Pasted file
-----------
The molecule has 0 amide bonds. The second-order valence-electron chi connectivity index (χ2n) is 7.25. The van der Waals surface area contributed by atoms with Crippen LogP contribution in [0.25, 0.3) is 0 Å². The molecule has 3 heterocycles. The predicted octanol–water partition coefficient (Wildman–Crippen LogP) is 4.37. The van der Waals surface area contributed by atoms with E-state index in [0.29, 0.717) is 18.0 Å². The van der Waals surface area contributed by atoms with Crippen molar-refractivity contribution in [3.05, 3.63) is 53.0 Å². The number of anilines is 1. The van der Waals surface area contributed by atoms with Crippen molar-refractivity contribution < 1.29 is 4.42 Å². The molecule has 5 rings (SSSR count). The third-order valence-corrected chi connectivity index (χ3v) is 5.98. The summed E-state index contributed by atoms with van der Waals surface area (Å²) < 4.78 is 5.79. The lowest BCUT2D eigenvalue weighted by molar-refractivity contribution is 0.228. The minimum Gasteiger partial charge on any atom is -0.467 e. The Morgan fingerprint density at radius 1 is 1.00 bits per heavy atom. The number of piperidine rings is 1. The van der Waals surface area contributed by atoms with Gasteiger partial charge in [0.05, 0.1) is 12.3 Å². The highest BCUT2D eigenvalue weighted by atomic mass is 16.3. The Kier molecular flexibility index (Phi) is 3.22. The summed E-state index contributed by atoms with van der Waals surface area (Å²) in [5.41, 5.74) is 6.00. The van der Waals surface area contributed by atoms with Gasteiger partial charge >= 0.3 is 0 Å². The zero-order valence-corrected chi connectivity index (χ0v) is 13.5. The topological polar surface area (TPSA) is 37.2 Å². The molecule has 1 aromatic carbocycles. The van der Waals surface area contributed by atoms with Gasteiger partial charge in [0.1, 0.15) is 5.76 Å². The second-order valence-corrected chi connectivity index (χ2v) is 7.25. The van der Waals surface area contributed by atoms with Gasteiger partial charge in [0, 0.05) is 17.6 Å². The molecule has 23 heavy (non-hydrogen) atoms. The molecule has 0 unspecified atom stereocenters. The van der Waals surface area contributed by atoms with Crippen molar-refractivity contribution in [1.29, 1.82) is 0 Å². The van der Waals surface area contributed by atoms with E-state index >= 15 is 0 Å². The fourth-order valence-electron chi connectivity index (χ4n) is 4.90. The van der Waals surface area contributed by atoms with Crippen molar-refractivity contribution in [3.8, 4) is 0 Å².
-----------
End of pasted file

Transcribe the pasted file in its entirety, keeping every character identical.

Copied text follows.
The molecule has 0 amide bonds. The second-order valence-electron chi connectivity index (χ2n) is 7.25. The van der Waals surface area contributed by atoms with Crippen LogP contribution in [0.25, 0.3) is 0 Å². The molecule has 3 heterocycles. The predicted octanol–water partition coefficient (Wildman–Crippen LogP) is 4.37. The van der Waals surface area contributed by atoms with E-state index in [0.29, 0.717) is 18.0 Å². The van der Waals surface area contributed by atoms with Crippen molar-refractivity contribution in [3.05, 3.63) is 53.0 Å². The number of anilines is 1. The van der Waals surface area contributed by atoms with Crippen molar-refractivity contribution < 1.29 is 4.42 Å². The molecule has 5 rings (SSSR count). The third-order valence-corrected chi connectivity index (χ3v) is 5.98. The summed E-state index contributed by atoms with van der Waals surface area (Å²) < 4.78 is 5.79. The lowest BCUT2D eigenvalue weighted by molar-refractivity contribution is 0.228. The minimum Gasteiger partial charge on any atom is -0.467 e. The Morgan fingerprint density at radius 1 is 1.00 bits per heavy atom. The number of piperidine rings is 1. The van der Waals surface area contributed by atoms with Gasteiger partial charge in [0.05, 0.1) is 12.3 Å². The highest BCUT2D eigenvalue weighted by atomic mass is 16.3. The Kier molecular flexibility index (Phi) is 3.22. The summed E-state index contributed by atoms with van der Waals surface area (Å²) in [5.41, 5.74) is 6.00. The van der Waals surface area contributed by atoms with Gasteiger partial charge >= 0.3 is 0 Å². The zero-order valence-corrected chi connectivity index (χ0v) is 13.5. The topological polar surface area (TPSA) is 37.2 Å². The molecule has 1 aromatic carbocycles. The van der Waals surface area contributed by atoms with Gasteiger partial charge in [0.1, 0.15) is 5.76 Å². The second-order valence-corrected chi connectivity index (χ2v) is 7.25. The van der Waals surface area contributed by atoms with Gasteiger partial charge in [0, 0.05) is 17.6 Å². The molecule has 23 heavy (non-hydrogen) atoms. The molecule has 0 unspecified atom stereocenters. The van der Waals surface area contributed by atoms with Crippen molar-refractivity contribution in [1.29, 1.82) is 0 Å². The van der Waals surface area contributed by atoms with E-state index >= 15 is 0 Å². The fourth-order valence-electron chi connectivity index (χ4n) is 4.90. The van der Waals surface area contributed by atoms with Crippen molar-refractivity contribution in [3.8, 4) is 0 Å².